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Facebook Hit with Major Outage, Accusations from Former Employee


This photo shows the mobile phone app logos for, from left, Facebook, Instagram and WhatsApp in New York, Tuesday, Oct. 5, 2021. (AP Photo/Richard Drew)

Facebook suffered a major outage Monday that blocked the company’s 3.5 billion users from its social media and messaging services. The company blamed the nearly six-hour outage on problems related to a “configuration change” made by its engineers.

The outage affected Facebook’s main services, as well as the company’s Instagram and WhatsApp products. The service outage was the largest ever recorded by the company Downdetector, an online internet website tracker.

Facebook said there was no evidence the outage was the result of an internet attack, and it appeared that no user data was endangered. It apologized to its users and said it was working to understand more about the cause.

Several Facebook employees who wanted to remain anonymous spoke to Reuters news agency about the outage. They said they believed it was caused by a mistake inside an area of the company that controls how internet traffic is routed to its systems.

 Former Facebook employee and whistleblower Frances Haugen arrives to testify during a Senate Committee on Commerce, Science, and Transportation hearing on Capitol Hill on Tuesday, Oct. 5, 2021, in Washington. (Jabin Botsford/The Washington Post via AP, Po

The outage came one day after a former employee went public with her identity after providing secret documents about the company to The Wall Street Journal. The former data scientist, Frances Haugen, appeared Sunday night on the CBS television program 60 Minutes.

The documents Haugen provided suggested that Facebook’s own research had shown how the company’s products and decisions can be harmful to users.

Haugen also reached out anonymously to federal law enforcement to investigate Facebook. She provided company documents that she said showed how Facebook magnifies hate and misinformation and fuels political division. Haugen says Facebook has been dishonest in its public declarations about its efforts to fight hate speech and misinformation.

The documents also showed that the company was aware that Instagram can harm the mental health of girls and young women.

Former Facebook employee and whistleblower Frances Haugen testifies during a Senate Committee on Commerce, Science, and Transportation hearing on Capitol Hill on Tuesday, Oct. 5, 2021, in Washington. (Drew Angerer/Pool via AP)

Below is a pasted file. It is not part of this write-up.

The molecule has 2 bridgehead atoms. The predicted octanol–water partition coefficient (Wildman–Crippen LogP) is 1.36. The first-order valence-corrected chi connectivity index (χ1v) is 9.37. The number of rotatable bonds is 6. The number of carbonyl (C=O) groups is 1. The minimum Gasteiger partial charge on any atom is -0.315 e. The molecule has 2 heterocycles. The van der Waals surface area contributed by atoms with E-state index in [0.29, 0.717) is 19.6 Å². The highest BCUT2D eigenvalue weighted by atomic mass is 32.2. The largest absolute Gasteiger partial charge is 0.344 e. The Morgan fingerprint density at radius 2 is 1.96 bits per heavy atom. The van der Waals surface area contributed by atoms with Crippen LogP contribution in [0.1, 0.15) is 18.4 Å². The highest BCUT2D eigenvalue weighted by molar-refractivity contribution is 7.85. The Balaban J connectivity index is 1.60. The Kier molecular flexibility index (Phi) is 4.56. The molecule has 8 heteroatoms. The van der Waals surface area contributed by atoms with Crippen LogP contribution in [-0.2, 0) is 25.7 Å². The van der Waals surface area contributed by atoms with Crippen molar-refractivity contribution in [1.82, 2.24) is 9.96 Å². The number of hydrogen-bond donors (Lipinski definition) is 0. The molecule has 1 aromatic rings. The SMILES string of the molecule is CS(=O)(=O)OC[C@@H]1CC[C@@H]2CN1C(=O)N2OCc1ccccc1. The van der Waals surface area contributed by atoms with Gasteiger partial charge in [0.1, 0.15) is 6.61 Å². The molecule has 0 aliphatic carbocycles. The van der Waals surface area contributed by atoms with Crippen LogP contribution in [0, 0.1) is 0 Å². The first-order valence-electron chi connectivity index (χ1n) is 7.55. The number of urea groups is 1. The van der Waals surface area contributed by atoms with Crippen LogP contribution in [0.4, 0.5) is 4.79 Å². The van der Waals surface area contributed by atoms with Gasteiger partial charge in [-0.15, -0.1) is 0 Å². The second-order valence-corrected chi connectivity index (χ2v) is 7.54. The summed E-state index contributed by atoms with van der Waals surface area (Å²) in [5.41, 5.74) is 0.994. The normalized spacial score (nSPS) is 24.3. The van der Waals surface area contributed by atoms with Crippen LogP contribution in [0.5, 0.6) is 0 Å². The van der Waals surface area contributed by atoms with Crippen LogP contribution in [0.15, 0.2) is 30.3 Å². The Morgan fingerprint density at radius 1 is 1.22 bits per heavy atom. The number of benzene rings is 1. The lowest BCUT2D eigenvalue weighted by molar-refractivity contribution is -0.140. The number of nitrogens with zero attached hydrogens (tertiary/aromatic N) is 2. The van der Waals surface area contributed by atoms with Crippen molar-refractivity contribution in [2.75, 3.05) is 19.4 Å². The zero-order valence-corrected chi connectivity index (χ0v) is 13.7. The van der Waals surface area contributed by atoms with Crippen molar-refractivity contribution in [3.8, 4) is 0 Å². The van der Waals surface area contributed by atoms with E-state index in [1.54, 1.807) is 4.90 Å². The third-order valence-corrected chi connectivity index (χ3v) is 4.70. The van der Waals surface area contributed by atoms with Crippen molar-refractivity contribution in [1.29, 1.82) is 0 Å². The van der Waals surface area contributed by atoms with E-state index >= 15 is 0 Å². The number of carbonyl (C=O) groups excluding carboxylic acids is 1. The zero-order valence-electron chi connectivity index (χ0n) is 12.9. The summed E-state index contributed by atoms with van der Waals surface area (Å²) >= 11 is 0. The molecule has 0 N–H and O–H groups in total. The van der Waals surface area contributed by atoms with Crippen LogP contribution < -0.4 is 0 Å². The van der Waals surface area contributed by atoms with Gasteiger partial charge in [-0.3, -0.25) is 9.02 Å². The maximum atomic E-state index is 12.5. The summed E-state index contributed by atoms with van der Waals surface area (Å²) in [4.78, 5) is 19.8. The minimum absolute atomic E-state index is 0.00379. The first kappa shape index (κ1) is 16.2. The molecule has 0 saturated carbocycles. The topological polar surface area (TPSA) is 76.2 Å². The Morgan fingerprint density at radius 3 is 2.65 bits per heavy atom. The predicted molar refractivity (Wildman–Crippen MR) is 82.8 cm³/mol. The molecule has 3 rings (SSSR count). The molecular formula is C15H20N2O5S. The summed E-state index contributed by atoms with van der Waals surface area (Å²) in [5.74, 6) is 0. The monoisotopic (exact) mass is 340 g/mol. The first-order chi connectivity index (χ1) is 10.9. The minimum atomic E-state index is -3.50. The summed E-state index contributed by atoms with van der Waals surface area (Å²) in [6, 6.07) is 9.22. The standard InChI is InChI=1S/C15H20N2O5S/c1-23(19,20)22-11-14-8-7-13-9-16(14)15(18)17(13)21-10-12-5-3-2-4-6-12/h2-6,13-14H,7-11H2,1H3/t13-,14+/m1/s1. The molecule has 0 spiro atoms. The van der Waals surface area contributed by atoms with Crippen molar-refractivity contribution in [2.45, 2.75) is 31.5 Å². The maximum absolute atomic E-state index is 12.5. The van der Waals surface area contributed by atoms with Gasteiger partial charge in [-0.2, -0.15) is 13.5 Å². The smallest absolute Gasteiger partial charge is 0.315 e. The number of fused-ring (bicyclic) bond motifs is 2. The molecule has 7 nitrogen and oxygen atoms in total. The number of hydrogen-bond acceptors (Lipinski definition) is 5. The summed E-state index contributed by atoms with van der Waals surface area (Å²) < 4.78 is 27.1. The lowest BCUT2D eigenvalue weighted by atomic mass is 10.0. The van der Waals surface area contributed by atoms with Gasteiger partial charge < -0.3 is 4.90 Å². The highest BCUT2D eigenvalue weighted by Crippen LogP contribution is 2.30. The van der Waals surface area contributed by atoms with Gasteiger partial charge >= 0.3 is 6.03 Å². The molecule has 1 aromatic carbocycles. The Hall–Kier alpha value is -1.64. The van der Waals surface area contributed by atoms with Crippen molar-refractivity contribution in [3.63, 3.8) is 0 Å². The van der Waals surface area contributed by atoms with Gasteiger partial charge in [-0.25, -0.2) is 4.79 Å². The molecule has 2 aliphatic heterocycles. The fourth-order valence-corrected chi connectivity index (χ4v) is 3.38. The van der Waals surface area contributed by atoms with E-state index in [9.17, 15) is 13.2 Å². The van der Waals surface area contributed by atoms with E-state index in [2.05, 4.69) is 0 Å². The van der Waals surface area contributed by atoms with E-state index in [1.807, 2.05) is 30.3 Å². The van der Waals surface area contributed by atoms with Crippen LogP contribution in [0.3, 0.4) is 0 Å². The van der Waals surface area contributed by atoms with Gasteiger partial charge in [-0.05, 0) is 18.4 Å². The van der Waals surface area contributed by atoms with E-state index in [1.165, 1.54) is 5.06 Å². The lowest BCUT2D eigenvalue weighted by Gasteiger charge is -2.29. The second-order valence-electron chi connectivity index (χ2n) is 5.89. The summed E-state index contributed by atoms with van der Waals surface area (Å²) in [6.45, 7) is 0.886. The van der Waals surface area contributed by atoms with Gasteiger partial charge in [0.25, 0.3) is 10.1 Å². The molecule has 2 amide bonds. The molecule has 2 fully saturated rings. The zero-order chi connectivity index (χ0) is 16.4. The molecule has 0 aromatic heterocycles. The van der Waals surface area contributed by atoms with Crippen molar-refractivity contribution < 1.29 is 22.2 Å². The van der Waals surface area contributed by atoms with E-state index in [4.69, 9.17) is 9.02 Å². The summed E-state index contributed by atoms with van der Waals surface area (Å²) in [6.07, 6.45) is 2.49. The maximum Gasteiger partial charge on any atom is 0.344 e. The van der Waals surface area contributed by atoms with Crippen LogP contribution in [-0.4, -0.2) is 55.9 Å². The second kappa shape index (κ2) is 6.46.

On Tuesday, Haugen discussed her criticisms of Facebook in front of the United States Senate Commerce Subcommittee on Consumer Protection. In her testimony, she accused Facebook’s leaders of failing to make changes based on the research because they chose to put company profits above the safety of users.

In written testimony provided to the Senate group, Haugen said Facebook’s leadership “knows how to make Facebook and Instagram safer, but won’t make the necessary changes because they have put their astronomical profits before people.”

She added: “Congressional action is needed. They won’t solve this crisis without your help.”

The Senate subcommittee is examining Facebook’s use of its own research on Instagram that suggests possible harm for some of its young users, especially girls. The company has publicly downplayed such harmful effects.

Sen. Marsha Blackburn, R-Tenn., left, and Sen. Richard Blumenthal, D-Conn., right speak to former Facebook data scientist Frances Haugen, center, during a hearing of the Senate Commerce, Science, and Transportation Subcommittee on Consumer Protection, Pro

Research included in documents provided by Haugen suggests some females between 13-19 years old who heavily use the popular photo-sharing service feel increased peer pressure. This can lead to mental health and body-image problems. In some cases, this can result in eating disorders and suicidal thoughts, the research showed.

One Facebook study showed that 13.5 percent of girls and young women said they feel Instagram can make thoughts of suicide worse, while 17 percent said it can make eating disorders worse.

Haugen said she decided to go public and speak out because of her belief that “Facebook’s products harm children, stoke division and weaken our democracy.”

I’m Bryan Lynn.

The Associated Press and Reuters reported on this story. Bryan Lynn adapted the reports for VOA Learning English. Susan Shand was the editor.

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Words in This Story

configure – v. to arrange something or change the controls on a computer or other device so it can be used in a particular way

track – v. to record the progress or development of something

anonymous – adj. not giving a name

routev. to send something somewhere using a particular way or direction

magnify – v. to make something look larger or more important than it is

astronomicaladj. extremely large

downplay – v. make something seem less important or less bad than it really is

peer pressure – n. the strong influence of a group on members of that group to behave as everyone else does

stokev. to urge bad ideas of feelings in a lot of people

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